I was surprised by the title of this book that the focus was not on bar, line, and circle graphs; rather it deals only with tables, charts, and diagrams. The strong points of the book are the well-designed graphs, the variety of formats used for the graphs, and the emphasis on ques- tioning. This book would serve as an excellent source of graphing ideas and teaching sugges- tions to help develop students' critical thinking skills. - De Ann Huinker, University of North- ern Iowa, Cedar Falls, IA 50614.

    Houghton Mifflin Mathematics, K-8, 1987 ed., Lehn R. Capps, W. G. Quast, Mary Ann Haubner, William L. Cole, Leland Webb, and Charles E. Allen. 1987, K-$5.10; Grades 1-2- $8.10; Grade 3- $13.86 cloth, $10.74 paper; Grades 4-6- $13.86; Grades 7- 8 - $16.14. Also available teacher's edition, teacher's resource book, workbooks, tests, ma-

    nipulative aids kits, daily review booklet, lan- guage and vocabulary activities manual, pro- gram record card, instructional courseware, computer management system, Spanish edi- tion, and overhead visuals. Houghton Mifflin Co., One Beacon St., Boston, MA 02108. This K-8 series has incorporated several impor- tant strands into the usual mathematics curricu- lum. The problem-solving component provides somewhat limited initial instruction on each of twenty-three problem-solving strategies devel- oped over the first nine years but gives plenty of opportunity for practice, nearly daily, on good, varied problems. Materials and suggestions for cooperative group problem solving are also supplied.

    Strategies for mental mathematics and esti- mation are presented. Again, although teachers may need to supplement and illustrate initial presentations of each strategy, provision is made for continued reinforcement, both during the year it is introduced and in succeeding years.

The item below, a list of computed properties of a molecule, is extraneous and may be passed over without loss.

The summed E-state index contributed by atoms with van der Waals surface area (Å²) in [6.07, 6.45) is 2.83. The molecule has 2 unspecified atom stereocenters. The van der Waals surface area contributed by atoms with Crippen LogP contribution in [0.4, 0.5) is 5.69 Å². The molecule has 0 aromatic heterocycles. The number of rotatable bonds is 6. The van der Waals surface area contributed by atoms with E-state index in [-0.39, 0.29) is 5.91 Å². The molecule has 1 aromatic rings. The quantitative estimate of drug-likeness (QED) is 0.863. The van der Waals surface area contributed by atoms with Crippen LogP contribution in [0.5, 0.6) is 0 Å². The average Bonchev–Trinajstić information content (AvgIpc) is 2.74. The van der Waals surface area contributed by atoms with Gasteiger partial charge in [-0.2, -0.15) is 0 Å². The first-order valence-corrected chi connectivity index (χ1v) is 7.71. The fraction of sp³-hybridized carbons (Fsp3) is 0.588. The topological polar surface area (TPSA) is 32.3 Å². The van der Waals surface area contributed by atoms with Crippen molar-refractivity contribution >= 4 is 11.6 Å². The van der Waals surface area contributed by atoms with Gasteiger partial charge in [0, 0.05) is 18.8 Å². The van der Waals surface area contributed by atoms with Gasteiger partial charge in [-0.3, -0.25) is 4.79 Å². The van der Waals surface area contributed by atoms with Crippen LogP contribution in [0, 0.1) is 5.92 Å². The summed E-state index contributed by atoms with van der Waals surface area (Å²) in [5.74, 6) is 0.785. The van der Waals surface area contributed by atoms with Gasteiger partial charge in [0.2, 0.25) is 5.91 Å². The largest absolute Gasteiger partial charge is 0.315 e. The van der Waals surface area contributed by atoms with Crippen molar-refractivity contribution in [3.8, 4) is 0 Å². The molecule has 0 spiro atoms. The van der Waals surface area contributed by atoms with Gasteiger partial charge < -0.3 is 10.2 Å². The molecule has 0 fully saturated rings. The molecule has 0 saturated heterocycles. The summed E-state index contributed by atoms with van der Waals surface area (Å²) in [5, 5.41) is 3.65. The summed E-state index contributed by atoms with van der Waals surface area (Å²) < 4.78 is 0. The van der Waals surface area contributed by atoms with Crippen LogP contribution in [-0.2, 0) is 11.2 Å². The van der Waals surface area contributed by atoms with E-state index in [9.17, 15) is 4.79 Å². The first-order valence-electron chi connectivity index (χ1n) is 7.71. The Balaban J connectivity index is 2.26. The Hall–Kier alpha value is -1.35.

Calculator use is suggested in many lessons, and a page per chapter is devoted to computer literacy from grade 3 on.

    Daily, cumulative, and vocabulary reviews are provided in the text and by supplementary materials. Assignment guides, including home- work where appropriate, appear in each lesson of the teacher's edition. Much separate supple- mentary material is available - reteaching, practice, enrichment activities, manipulative aids, tests, management systems, transparen- cies, and so on.

    Most lessons follow a somewhat similar for- mat of developmental instruction, guided prac- tice, and seatwork (including problem solving). The teacher's edition gives some suggestions for developing the lesson, often employing the use of manipulative materials. This would ap- pear to be a key component, since the lesson in the student's text usually gives only one illus- trated example followed by many practice exer- cises. Conscientious teachers will want to pro- vide the meaningful development needed.

    REFEREES! flu An Invitation from the v^inHlu

    Editorial Panel ^fuvY The Editorial Panel invites members interested in serv- uff I 111 ing as a referee of manuscripts to request guidelines ||'1 I If/ and a personal data sheet from NCTM. I I 'jt Each of the articles that appears in the Arithmetic 111 I

    I ///in

    Teacher is judged for content and style by at least three Jill I IV referees. The success of the Arithmetic Teacher is very v^wm^rjaaL much dependent on these volunteer efforts. / '

    December 1987 41

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    Article Contentsp. 41

    Issue Table of ContentsThe Arithmetic Teacher, Vol. 35, No. 4 (December 1987), pp. 1-44Front MatterOne Point of View: Children's Right to Be Wrong [pp. 2, 20]Readers' Dialogue [pp. 4-5, 25]Divide and Conquer: Unit Strips to the Rescue [pp. 6-12]From the File [pp. 12-12]Using Historical Materials in the Mathematics Classroom [pp. 13-16]Assessing For Learning: Tests-a Tool for Improving Instruction [pp. 17-18, 44]Ideas [pp. 19-24]Problem Solving: Tips For Teachers [pp. 26-27]Two-sided Pies: Help for Improper Fractions and Mixed Numbers [pp. 28-32]Research into PracticeMicrocomputer Use in the Elementary School [pp. 33-34]

    Teaching Mathematics with Technology: Common Multiples: Activities on and off the Computer [pp. 35-37]Reviewing and ViewingComputer MaterialsReview: untitled [pp. 38-38]Review: untitled [pp. 38-38]

    New BooksFor TeachersFrom NCTMReview: untitled [pp. 38, 40]Review: untitled [pp. 40-40]

    From the File [pp. 40-40]Reviewing and ViewingNew BooksFor TeachersFrom NCTMReview: untitled [pp. 41-41]

    From Other PublishersReview: untitled [pp. 41-41]Review: untitled [pp. 41-42]Review: untitled [pp. 42-42]Review: untitled [pp. 42-42]Review: untitled [pp. 42-42]Review: untitled [pp. 42-42]

    EtceteraReview: untitled [pp. 43-43]Review: untitled [pp. 44-44]Review: untitled [pp. 44-44]

    Back Matter